A vehicle may include at least one system comprising one or more controllers and sensors to perform functionality for active safety and driver comfort and convenience. Some of these systems may include radar, a vision sensor, a global position system (GPS), a digital map, and/or an electronic horizon. The vehicle may also be equipped with various interior sensors such as seat weight sensors, interior vision sensors, intelligent key-fobs, and biometric sensors. The system may become more common even in mass volume vehicles. With these capabilities the vehicle may sense its location, traffic lights, road signs, weather, and many other items related to vehicle surroundings.

The data generated by the system may be related to a driver (or occupant) of the vehicle, and may often at times be found at a remote server (e.g., internet cloud). The data may include a significant amount of personal information related to the driver and/or occupant. This data may be used by a vehicle to identify the driver, or some of their personal characteristics, in order to tune the vehicle to the occupant. It may be advantageous to comprise a data cloud entry for the vehicle itself in order to quantify driving habits of various drivers of the same vehicle, or determine miles driven, and/or locations visited by the vehicle. The data cloud may include, and/or be associated with, a server (i.e., a social media site). The vehicle may be operated by a number of different drivers, therefore a vehicle associated as its own data entry at the data cloud may be beneficial to manage several features and function in communication with a vehicle computing system.

This disclosure provides a method and system to enable a vehicle profile as an entity at the social media site such as FACEBOOK™, TWITTER™, GOOGLE+™, etc. . . . The vehicle may have a profile configured at the server (i.e., social media site) based on an administrator's selection. The administrator may include, but is not limited to, a vehicle owner, a parent, a rental company coordinator, a driver, an occupant, and/or a corporation that owns the vehicle. The profile of the vehicle at the social media site may allow the vehicle computing system to receive data related to one or more occupants in the vehicle cabin via the social media site. The one or more occupants may be linked (e.g., “contacts”, “friends”, “followers”, etc. . . . ) with the vehicle profile at the social media site. The one or more occupant (i.e., contacts) linked with the vehicle profile enables the vehicle computing system to retrieve and transmit data associated with the occupant. The system communicates data associated with the occupant via the occupant's profile linked to the vehicle's profile. The retrieved data may include, but is not limited to, personal information, music interests, entertainment preferences, and/or calendar entries.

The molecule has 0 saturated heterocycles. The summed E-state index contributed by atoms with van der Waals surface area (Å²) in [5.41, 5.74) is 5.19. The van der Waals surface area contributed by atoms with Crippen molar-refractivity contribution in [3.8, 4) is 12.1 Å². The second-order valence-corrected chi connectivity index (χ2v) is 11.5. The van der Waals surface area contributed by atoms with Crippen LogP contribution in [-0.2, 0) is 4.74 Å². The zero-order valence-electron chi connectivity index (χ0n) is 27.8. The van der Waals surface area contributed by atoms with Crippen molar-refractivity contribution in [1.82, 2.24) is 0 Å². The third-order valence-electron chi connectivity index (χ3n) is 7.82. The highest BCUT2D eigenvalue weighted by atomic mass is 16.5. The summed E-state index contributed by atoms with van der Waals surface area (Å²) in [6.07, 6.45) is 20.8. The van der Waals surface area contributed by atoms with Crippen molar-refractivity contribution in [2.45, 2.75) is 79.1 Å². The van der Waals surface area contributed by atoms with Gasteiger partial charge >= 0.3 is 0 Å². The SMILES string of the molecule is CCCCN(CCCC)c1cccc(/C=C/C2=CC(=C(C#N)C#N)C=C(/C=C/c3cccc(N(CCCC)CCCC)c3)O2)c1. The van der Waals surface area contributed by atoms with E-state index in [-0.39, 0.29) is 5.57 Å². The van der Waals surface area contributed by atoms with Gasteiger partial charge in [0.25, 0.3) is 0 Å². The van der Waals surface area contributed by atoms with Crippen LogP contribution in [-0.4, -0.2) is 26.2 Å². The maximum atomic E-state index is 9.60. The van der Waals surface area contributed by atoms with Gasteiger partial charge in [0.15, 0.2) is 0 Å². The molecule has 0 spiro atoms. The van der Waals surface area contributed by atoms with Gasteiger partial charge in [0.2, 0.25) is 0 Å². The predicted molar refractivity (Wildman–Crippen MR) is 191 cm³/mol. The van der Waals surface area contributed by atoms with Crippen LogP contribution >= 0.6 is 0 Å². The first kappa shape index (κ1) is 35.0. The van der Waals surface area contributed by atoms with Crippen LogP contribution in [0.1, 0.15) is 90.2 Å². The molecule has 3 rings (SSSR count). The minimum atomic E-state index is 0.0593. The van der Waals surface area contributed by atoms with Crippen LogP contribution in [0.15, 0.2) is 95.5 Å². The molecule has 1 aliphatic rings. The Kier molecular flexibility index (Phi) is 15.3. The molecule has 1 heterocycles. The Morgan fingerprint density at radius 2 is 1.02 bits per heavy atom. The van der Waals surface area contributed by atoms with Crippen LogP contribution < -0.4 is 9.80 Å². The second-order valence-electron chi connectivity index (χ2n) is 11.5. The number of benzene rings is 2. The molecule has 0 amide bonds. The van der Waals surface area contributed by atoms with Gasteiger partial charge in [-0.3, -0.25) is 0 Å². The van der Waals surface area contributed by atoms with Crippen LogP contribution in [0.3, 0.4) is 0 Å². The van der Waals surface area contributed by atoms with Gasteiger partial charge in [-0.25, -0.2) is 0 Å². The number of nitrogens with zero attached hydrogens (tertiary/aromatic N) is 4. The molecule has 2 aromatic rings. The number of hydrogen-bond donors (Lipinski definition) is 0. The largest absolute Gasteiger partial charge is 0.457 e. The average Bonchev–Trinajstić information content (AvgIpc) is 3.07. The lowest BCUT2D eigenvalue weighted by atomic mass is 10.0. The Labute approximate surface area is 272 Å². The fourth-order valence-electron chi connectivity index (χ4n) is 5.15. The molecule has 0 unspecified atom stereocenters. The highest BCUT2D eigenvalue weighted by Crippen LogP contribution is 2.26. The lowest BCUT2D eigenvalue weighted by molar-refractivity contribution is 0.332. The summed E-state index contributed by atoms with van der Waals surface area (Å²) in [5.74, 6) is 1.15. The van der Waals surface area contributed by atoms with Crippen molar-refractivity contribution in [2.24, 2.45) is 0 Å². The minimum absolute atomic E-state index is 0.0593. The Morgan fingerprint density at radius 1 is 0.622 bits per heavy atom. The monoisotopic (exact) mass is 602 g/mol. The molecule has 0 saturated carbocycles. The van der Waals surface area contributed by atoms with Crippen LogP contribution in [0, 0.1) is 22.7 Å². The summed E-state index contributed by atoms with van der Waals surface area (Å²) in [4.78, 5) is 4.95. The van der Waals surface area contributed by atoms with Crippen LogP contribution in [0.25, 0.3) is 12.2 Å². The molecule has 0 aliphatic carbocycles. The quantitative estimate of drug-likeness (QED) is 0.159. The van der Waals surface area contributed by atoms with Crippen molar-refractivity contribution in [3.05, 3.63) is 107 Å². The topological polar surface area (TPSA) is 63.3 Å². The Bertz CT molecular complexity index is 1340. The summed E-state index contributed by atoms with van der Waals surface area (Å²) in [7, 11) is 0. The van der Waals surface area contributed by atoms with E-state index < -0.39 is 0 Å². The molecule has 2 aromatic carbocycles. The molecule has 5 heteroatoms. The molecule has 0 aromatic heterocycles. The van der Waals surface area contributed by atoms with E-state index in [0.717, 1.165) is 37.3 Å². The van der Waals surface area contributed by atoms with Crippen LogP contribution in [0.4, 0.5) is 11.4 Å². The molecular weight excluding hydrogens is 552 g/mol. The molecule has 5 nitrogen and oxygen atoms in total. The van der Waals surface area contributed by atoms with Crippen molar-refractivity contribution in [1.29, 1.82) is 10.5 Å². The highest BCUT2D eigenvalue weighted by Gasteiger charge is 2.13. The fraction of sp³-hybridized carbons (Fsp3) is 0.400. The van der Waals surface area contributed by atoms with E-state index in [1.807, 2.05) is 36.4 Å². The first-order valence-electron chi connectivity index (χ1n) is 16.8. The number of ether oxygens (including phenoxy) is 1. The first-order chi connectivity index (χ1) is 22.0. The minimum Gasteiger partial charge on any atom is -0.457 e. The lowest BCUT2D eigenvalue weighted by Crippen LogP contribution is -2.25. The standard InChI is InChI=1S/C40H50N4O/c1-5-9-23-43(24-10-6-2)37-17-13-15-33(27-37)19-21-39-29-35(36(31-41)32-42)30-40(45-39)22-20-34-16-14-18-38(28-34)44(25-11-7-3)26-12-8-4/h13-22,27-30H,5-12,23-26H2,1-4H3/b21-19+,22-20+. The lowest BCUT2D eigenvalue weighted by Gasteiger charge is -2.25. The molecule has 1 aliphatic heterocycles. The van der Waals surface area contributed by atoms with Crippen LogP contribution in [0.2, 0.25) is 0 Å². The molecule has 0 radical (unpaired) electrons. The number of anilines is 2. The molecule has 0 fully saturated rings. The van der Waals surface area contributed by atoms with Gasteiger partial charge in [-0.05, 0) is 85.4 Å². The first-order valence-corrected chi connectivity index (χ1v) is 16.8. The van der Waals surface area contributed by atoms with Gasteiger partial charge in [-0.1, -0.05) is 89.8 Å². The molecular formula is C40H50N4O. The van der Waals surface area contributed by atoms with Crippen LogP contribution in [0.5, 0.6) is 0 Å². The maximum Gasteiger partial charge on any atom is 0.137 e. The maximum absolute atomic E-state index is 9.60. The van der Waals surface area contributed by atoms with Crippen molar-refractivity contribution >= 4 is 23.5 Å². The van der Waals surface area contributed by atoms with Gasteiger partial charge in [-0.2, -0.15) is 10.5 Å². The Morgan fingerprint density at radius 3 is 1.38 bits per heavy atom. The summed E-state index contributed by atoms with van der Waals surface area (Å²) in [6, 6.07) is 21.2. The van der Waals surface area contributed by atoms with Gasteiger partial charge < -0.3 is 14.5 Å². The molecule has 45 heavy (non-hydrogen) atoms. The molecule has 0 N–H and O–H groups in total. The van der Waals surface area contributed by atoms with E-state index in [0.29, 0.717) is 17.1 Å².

The method and system for managing one or more features and functions of the vehicle computing system using the social media site may be disclosed in this document. The vehicle computing system includes one or more applications executed on the hardware of the system to communicate with the social media site via the vehicle itself as an entity (e.g., a vehicle profile). The vehicle computing system may communicate with the social media site (i.e., server) based on one or more recognized occupants in the vehicle cabin. This disclosure may allow for the vehicle computing system to request data from the social media site and receive information that may be related to the one or more occupants who are listed as contacts at the server. This disclosure may also allow for the vehicle computing system to transmit data related to vehicle use and performance to the social media site.